A Prairie Home Companion

Saturdays from 5-7 p.m.
  • Hosted by Garrison Keillor, Chris Thile

A Prairie Home Companion is a live radio variety show created and hosted by Garrison Keillor. The show usually originates from the Fitzgerald Theater in Saint Paul, Minnesota, although it is frequently taken on the road. A Prairie Home Companion is known for its musical guests, especially folk and traditional musicians, tongue-in-cheek radio drama, and Keillor's storytelling segment, "News from Lake Wobegon".

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You know the TV game show Who Wants to be a Millionaire? Typically, winners get big money — like $1 million — but it's a little different in the version played in Venezuela.

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If you've been watching the Democratic National Convention in Philadelphia on TV, you've probably seen it happen a few times already: Every few minutes, a fresh wave of brightly colored signs — bearing campaign slogans like "Stronger Together" or "Love Trumps Hate" — spreads across the convention floor like wildfire.

California Gov. Jerry Brown, a Democrat, has been in politics since the 1960s, and launched multiple runs for president himself.

In 1992, he ran as the outsider candidate — chastising the incumbent parties that had "failed their duty."

"They've placed their own interest about the national interest," he said during the speech that kicked off his campaign. They've allowed themselves to be trapped and in some cases corrupted by the powerful forces of greed. It's time for them go!"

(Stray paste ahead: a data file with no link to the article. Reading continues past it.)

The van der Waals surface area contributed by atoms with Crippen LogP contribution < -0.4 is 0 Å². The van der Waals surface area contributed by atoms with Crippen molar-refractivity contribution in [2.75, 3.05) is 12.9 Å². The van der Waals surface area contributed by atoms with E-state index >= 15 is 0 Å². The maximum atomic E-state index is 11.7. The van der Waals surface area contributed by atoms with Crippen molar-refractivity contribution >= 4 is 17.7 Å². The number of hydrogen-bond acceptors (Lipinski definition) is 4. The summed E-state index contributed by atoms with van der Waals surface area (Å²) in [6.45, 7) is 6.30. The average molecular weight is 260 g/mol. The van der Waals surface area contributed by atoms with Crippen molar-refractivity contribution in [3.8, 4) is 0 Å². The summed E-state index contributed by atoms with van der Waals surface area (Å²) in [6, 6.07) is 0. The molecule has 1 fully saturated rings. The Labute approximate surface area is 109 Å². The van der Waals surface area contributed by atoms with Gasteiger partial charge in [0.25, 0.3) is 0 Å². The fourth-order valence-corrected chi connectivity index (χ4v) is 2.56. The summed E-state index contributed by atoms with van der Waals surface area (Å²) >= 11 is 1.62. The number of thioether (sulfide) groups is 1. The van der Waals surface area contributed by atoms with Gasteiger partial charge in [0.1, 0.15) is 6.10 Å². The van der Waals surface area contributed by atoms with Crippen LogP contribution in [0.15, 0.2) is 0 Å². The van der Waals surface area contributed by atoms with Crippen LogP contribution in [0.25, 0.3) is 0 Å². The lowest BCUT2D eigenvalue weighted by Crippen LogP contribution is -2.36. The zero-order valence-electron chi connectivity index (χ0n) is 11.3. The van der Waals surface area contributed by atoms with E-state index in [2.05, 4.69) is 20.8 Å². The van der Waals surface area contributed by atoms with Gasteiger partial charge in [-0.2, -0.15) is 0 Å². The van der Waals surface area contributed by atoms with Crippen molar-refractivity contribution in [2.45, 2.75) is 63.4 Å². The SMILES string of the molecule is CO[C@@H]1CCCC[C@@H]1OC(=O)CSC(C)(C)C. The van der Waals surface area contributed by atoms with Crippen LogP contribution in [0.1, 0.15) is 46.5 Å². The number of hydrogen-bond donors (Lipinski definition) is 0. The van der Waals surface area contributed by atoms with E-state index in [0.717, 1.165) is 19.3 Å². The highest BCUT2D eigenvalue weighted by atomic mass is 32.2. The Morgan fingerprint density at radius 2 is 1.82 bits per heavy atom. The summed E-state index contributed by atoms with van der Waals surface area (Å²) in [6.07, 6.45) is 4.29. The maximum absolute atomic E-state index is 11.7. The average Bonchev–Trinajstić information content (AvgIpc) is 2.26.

Earlier this year, a 6-year-old girl was shot and badly wounded during a firefight between U.S. and Afghan forces and the Taliban. Her father, a Taliban fighter, her mother and some siblings were all killed in the gun battle.

Dr. Chance Henderson, a Texas-born orthopedic surgeon, was there when the girl, whom NPR is calling Ameera, was brought to the hospital at the Bagram Airfield outside Kabul.

"I remember her quite vividly there on that stretcher, and how tiny she looked," he says.

Copyright 2016 NPR. To see more, visit NPR.

Copyright 2016 NPR. To see more, visit NPR.

Immigration is an intricate part of the history of the United States. But in 2012, a new trend appeared: juveniles traveling alone showed up at the border in huge numbers.

President Obama became alarmed, and two years later visited Central America and the border to send a message of deterrence to parents and minors who were planning to make the journey north.

Copyright 2016 NPR. To see more, visit http://www.npr.org/.

KELLY MCEVERS, HOST:

And now to Philadelphia where our co-host Audie Cornish is at the Democratic National Convention.

AUDIE CORNISH, HOST:

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